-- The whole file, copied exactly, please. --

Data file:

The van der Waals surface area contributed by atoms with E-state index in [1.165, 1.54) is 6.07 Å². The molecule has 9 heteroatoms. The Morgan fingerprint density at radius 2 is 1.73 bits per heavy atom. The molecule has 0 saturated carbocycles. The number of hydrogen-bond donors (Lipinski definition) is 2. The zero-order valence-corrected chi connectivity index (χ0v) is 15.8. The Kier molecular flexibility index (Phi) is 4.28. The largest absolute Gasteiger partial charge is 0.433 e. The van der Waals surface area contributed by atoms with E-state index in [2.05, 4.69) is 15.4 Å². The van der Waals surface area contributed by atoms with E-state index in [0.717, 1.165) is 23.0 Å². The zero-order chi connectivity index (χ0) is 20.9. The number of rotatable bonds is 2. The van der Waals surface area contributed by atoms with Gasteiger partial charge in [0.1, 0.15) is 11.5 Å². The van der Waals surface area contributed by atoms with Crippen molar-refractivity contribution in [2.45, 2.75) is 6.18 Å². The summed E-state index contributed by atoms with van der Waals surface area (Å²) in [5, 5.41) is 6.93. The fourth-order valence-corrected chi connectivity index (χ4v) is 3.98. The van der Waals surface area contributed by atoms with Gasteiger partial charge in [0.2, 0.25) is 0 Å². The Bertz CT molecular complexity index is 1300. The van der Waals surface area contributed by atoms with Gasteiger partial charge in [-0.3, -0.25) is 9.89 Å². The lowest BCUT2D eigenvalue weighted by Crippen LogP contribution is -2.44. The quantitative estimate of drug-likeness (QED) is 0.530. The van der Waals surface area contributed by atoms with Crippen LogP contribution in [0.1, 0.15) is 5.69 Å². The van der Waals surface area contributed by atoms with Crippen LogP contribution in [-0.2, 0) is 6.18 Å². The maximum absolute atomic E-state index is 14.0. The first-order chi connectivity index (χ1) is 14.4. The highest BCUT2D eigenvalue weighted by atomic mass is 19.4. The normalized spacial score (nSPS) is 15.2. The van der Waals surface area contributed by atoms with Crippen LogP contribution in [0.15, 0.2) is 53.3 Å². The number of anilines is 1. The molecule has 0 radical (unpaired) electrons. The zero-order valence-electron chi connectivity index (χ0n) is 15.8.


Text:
The van der Waals surface area contributed by atoms with E-state index in [1.165, 1.54) is 6.07 Å². The molecule has 9 heteroatoms. The Morgan fingerprint density at radius 2 is 1.73 bits per heavy atom. The molecule has 0 saturated carbocycles. The number of hydrogen-bond donors (Lipinski definition) is 2. The zero-order valence-corrected chi connectivity index (χ0v) is 15.8. The Kier molecular flexibility index (Phi) is 4.28. The largest absolute Gasteiger partial charge is 0.433 e. The van der Waals surface area contributed by atoms with E-state index in [2.05, 4.69) is 15.4 Å². The van der Waals surface area contributed by atoms with E-state index in [0.717, 1.165) is 23.0 Å². The zero-order chi connectivity index (χ0) is 20.9. The number of rotatable bonds is 2. The van der Waals surface area contributed by atoms with Gasteiger partial charge in [0.1, 0.15) is 11.5 Å². The van der Waals surface area contributed by atoms with Crippen molar-refractivity contribution in [2.45, 2.75) is 6.18 Å². The summed E-state index contributed by atoms with van der Waals surface area (Å²) in [5, 5.41) is 6.93. The fourth-order valence-corrected chi connectivity index (χ4v) is 3.98. The van der Waals surface area contributed by atoms with Gasteiger partial charge in [0.2, 0.25) is 0 Å². The Bertz CT molecular complexity index is 1300. The van der Waals surface area contributed by atoms with Gasteiger partial charge in [-0.3, -0.25) is 9.89 Å². The lowest BCUT2D eigenvalue weighted by Crippen LogP contribution is -2.44. The quantitative estimate of drug-likeness (QED) is 0.530. The van der Waals surface area contributed by atoms with Crippen LogP contribution in [0.1, 0.15) is 5.69 Å². The van der Waals surface area contributed by atoms with Crippen LogP contribution in [-0.2, 0) is 6.18 Å². The maximum absolute atomic E-state index is 14.0. The first-order chi connectivity index (χ1) is 14.4. The highest BCUT2D eigenvalue weighted by atomic mass is 19.4. The normalized spacial score (nSPS) is 15.2. The van der Waals surface area contributed by atoms with Crippen LogP contribution in [0.15, 0.2) is 53.3 Å². The number of anilines is 1. The molecule has 0 radical (unpaired) electrons. The zero-order valence-electron chi connectivity index (χ0n) is 15.8.